Monitoring Sleep-Related Infant Deaths

Sleep-related infant deaths include SIDS, accidental suffocation and strangulation in bed, and deaths from other unknown causes. About 3,400 infants died from sleep-related causes in the United States in 2019. Most deaths occurred while the infant was sleeping in an unsafe environment. To keep infants safe while sleeping (at night and during naps), parents and caregivers should:

  • Place infants on their back at all sleep times, including naps and nighttime.
  • Not allow infants to share their bed.
  • Use a firm surface, such as a mattress in a safety-approved cribexternal icon, covered by a fitted sheet.
  • Remove all soft objects, such as pillows or loose bedding, in the sleep area.

Different practices in investigating and reporting sleep-related infant deaths can affect the ability to reliably monitor trends and risk factors at the state and national level. In addition, because parents or caregivers do not usually see these deaths as they happen, investigators may not be able to get a clear description of the circumstances surrounding the death, which is necessary for determining the cause.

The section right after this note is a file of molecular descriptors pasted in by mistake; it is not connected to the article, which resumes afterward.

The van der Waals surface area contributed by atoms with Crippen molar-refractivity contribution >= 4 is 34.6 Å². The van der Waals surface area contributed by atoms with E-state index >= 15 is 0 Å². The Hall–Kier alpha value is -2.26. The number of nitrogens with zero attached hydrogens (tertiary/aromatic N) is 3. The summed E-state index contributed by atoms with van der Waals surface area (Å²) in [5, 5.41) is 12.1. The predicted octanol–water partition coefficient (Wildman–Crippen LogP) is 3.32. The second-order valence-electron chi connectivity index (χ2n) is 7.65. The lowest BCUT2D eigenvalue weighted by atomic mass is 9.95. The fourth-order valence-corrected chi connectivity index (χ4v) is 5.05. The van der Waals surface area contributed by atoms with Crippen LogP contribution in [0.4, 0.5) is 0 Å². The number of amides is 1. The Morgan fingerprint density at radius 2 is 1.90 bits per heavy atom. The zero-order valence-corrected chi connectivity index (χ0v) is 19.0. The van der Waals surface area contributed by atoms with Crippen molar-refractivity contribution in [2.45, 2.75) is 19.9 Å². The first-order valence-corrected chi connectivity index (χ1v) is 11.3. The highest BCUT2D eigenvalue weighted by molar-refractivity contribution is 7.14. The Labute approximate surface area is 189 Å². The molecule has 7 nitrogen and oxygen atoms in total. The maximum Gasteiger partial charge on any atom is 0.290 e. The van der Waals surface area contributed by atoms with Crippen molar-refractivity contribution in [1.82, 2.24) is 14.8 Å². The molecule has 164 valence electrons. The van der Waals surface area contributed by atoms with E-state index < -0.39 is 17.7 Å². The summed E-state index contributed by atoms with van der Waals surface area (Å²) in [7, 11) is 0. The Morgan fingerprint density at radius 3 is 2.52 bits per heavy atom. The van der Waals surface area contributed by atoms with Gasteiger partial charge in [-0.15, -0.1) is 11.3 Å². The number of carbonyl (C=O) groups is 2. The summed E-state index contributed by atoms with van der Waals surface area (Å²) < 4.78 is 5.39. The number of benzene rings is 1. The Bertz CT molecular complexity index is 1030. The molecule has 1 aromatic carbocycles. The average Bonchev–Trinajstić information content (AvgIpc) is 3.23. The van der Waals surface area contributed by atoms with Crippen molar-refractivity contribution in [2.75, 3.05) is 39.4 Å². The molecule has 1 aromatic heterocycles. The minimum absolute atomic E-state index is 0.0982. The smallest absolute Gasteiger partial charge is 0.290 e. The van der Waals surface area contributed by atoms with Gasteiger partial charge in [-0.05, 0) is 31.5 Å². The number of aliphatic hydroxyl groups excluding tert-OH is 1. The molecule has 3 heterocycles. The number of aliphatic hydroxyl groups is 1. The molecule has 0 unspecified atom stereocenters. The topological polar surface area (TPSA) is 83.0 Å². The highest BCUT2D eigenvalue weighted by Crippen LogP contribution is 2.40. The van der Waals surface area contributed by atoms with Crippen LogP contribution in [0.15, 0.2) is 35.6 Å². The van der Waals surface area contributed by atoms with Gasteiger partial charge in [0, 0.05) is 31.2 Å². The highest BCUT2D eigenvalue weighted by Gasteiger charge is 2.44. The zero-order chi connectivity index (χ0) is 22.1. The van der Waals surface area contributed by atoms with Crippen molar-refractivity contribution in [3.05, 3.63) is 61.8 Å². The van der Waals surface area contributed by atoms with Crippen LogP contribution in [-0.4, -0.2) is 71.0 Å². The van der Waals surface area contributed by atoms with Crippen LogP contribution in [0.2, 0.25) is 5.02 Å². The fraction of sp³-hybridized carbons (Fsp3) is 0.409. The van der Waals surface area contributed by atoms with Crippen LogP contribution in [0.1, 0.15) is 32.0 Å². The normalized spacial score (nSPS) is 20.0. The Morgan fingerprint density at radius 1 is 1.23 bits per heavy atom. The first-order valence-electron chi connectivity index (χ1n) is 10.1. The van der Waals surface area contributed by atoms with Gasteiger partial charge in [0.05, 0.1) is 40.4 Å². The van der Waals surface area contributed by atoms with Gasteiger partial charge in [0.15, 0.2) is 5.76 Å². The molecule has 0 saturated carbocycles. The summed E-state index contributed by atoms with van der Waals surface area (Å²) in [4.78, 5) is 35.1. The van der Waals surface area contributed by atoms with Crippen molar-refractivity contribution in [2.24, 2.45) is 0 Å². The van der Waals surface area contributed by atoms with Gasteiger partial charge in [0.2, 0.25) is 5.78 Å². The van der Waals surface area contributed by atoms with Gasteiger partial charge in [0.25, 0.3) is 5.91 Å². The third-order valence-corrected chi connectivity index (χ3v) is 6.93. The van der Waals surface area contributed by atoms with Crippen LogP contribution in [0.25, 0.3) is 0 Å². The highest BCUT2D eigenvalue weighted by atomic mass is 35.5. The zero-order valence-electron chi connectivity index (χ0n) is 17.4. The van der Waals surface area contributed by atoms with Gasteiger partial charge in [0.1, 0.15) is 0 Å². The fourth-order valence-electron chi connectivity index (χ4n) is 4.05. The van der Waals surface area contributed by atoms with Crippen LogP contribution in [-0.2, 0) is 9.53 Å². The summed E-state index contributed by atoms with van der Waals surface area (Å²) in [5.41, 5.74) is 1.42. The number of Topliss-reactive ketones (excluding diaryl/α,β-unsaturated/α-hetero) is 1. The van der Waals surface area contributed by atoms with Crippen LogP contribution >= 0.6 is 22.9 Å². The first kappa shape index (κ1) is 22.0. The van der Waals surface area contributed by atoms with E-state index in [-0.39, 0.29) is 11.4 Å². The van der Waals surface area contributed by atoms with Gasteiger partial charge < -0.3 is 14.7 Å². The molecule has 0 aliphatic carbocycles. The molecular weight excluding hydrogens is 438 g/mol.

CDC supports sudden unexpected infant death (SUID) surveillance programs in 22 areas of the country. This tracking effort, which covers 30% of all cases, leads to a better understanding of the events surrounding sleep-related infant deaths. It is designed to improve the quality of information collected at infant death investigations. Participants in CDC’s SUID and Sudden Death in the Young (SDY) Case Registry use data about trends and circumstances to better understand these deaths and reduce future deaths.